Our coaching on Sunday was limited to a morning session at the same place and time as Saturday, but we coached two clubs; the Delhi Hurricanes RFC and the Lions RFC. Rugby in India is so different to anything I have ever experienced. It is a new game for so many players, so facilities and expectations are very different from other places I have been. Everyone you meet is friendly and very humble. They love the physical nature of rugby and have a real passion to learn. In schools and clubs everyone places learning as a privilege and every opportunity is something to treasure and make the most of.

Deano and myself were a lot bigger than your average Indian citizen, so every time we went out and about Deano and myself were often approached to pose for photographs, we always obliged as we thought that’s what visiting giants should do.

We gave out 500 balls to the local rugby community whilst in Jaipur.

We stayed in Jaipur until the Wednesday, coaching mainly in schools. We also did a little sightseeing and saw an incredible palace in a lake in the center of Jaipur. Jaipur is known as the pink city and is famous for its white marble and its traditional cloths.

Wednesday evening was exciting as when we arrived at the airport and weren’t allowed in, as we didn’t have our tickets with us and had missed the meet up with our Indian Rugby Union guides. This was quickly resolved by Air India ground staff, who got us in and resolved our ticket issue.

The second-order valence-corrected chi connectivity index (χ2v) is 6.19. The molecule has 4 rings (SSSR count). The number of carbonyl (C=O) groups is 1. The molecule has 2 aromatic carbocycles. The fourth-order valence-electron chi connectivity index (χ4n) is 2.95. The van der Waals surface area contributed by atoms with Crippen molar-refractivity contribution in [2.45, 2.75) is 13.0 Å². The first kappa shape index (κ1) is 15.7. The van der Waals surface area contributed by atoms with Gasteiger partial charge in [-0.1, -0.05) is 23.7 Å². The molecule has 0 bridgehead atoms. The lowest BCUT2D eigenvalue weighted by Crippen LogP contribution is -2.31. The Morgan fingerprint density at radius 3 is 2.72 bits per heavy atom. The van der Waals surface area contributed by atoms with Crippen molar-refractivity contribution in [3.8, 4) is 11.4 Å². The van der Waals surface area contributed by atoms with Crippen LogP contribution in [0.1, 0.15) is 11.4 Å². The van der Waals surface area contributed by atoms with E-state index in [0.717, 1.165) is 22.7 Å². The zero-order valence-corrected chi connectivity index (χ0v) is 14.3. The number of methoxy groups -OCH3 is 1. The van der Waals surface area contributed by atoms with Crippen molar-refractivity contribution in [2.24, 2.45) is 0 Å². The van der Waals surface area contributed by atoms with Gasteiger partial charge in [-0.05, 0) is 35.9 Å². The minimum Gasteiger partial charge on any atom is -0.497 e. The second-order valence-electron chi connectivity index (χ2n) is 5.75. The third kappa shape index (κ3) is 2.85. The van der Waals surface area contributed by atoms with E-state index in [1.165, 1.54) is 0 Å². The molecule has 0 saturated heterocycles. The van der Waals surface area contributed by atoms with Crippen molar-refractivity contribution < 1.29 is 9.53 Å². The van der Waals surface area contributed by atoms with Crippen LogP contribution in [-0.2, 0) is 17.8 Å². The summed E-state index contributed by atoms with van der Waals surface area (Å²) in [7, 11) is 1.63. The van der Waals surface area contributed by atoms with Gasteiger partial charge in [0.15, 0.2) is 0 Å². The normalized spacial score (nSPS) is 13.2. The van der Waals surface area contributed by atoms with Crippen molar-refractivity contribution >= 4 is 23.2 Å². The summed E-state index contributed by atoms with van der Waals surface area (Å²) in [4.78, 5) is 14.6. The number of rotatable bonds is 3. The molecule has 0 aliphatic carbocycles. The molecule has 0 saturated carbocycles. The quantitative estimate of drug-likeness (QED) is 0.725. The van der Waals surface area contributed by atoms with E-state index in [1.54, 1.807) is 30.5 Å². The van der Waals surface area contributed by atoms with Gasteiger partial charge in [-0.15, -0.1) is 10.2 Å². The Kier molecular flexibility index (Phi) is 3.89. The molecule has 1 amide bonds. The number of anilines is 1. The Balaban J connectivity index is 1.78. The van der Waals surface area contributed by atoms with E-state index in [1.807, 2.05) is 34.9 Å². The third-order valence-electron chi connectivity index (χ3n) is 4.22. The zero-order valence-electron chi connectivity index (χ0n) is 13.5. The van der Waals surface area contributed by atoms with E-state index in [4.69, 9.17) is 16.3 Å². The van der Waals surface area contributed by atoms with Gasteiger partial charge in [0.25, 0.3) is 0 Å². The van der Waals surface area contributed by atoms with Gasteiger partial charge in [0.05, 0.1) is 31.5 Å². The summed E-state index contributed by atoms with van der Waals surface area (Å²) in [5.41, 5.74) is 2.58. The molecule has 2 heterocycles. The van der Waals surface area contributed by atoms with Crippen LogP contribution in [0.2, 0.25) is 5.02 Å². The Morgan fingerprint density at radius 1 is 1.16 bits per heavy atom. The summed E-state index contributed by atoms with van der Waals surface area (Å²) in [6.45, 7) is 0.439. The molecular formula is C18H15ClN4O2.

Thursday was our train trip to Agra. Our driver was a bit late picking us up so we had an exciting drive to the train station through the morning traffic. The rest of the day went really smoothly. The school we coached at made us very welcome. We felt like royalty. Before we coached we attended a school assembly, were presented with flower garlands, a gold trophy each and were entertained by the school dance troop.

During the afternoon we had a guided tour of the Taj Mahal. Probably the most impressive thing I have seen on a rugby trip. I can assure you I have seen some very impressive things on rugby trips in my short life!

We visited schools in three locations and the videos below provide feedback from two of the school principals.

The numbers of coaches and players we worked with on our trip are summarized in the table below:

Location Age 12-17 Age 17+ Female Male Coaches Total
Friday School 470 0 214 256 10 480
Saturday Club 46 49 17 32 2 97
Session 2 School 125 0 42 83 2 127
Sunday 2 Clubs 0 56 18 38 4 60
Monday Club 100 0 4 96 3 99
Tuesday School 120 0 20 100 5 125
Session 2 School 300 0 70 230 5 305
Wednesday School 350 0 125 225 8 358
Session 2 School 180 0 45 135 8 188
Thursday School 500 0 125 375 6 506
Friday University 0 55 0 55 0 55
Totals 2191 160 680 1625 53 2400



One of our major concerns was avoiding the dreaded “Delhi Belly”. Lots of pre-trip preparation and medical advice was obtained; we avoided non bottled water, ice cubes, salad and fruit. This was a challenge as we were offered almost all of these things at every school we went to in our pre-session meeting with the school principals.

I am happy to report that we didn’t suffer at all from any kind of upset stomach during the whole trip.